This project is part of a wetland/cropland rotation program being implemented on Tule Lake National Wildlife Refuge (NWR) to alleviate declines in both wildlife habitat values and agricultural productivity. The purpose of this program is to re-establish the ecological processes that historically created Tule Lake NWR's productive wetlands, while maintaining and enhancing economically viable and sustainable agriculture. The project restored 622 acres of seasonal wetlands within the leased agricultural lands on Lots 65 through 70 of Tule Lake NWR.

Levees were constructed and water control structures installed to manage the lands as seasonal wetlands for the first three years following construction. They are to be flooded yearround in the fourth year. Upon completion of the fourth year, the lands are designed to be returned to agricultural production and another block of land elsewhere on the refuge will be entered into the habitat-agricultural land rotation program.

Tule Lake NWR is one of the most important waterfowl areas in North America.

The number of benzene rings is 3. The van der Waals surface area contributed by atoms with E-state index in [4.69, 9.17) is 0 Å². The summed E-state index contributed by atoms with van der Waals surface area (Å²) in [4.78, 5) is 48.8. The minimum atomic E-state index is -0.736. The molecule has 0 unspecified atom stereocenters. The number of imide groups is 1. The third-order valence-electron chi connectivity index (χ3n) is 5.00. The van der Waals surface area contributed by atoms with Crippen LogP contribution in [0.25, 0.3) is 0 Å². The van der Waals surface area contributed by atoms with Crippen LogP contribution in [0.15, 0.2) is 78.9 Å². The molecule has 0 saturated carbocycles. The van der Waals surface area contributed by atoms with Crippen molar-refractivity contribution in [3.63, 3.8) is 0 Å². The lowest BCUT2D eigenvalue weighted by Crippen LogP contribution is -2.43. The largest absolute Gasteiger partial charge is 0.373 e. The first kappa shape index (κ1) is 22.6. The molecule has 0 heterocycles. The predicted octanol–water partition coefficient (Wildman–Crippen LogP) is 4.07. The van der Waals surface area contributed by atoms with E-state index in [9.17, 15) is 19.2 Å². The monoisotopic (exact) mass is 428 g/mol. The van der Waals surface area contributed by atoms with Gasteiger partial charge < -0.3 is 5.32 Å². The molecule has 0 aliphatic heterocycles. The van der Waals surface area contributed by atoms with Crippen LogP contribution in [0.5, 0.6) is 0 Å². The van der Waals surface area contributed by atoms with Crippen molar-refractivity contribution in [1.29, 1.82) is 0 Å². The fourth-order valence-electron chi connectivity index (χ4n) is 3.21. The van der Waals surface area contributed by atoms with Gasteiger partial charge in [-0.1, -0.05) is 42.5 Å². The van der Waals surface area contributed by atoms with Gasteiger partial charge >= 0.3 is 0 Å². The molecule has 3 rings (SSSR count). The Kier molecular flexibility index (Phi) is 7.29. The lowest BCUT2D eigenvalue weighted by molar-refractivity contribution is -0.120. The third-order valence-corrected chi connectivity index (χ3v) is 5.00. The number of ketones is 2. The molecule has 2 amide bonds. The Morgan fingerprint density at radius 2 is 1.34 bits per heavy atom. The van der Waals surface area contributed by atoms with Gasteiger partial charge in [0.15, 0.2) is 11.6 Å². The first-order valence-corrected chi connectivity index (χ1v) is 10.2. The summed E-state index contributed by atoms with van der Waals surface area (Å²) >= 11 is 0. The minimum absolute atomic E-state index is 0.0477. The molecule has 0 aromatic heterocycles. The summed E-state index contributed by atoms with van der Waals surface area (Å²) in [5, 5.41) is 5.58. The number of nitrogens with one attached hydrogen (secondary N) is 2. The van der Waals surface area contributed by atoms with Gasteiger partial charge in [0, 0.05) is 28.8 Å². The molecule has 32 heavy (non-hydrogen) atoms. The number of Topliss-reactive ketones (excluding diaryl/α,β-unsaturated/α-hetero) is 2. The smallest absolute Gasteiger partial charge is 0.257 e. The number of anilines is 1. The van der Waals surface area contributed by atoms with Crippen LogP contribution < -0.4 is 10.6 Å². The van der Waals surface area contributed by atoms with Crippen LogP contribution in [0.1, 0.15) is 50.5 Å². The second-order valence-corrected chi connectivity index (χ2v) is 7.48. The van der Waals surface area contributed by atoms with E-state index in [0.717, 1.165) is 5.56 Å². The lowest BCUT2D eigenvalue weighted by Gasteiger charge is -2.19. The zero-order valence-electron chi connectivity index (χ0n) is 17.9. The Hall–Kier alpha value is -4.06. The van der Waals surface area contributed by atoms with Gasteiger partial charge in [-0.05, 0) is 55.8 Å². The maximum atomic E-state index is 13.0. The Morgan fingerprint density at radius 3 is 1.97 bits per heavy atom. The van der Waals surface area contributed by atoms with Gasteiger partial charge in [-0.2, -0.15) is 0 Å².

During the 1950s and 1960s, Tule Lake NWR supported peak concentrations of more than 2.5 million ducks and 1 million geese and was considered the single most important waterfowl refuge in North America. The Kuchel Act of 1964 was enacted to preserve these waterfowl values and the local agricultural economy, which was dependent on refuge lands. However, perceived restrictions on wetlands management under the Kuchel Act eliminated the ecological processes critical to sustaining wetlands diversity and productivity. Currently, Tule Lake NWR supports only a fraction of its past waterfowl use. Species diversity has declined, and the refuge's value to endangered species has diminished. Agricultural production has also declined due to increases in soil-born pathogens and decreases in soil organic matter. The wetland/cropland rotation program is one of the management activities being implemented on Tule Lake NWR to improve both wildlife habitat and agricultural productivity.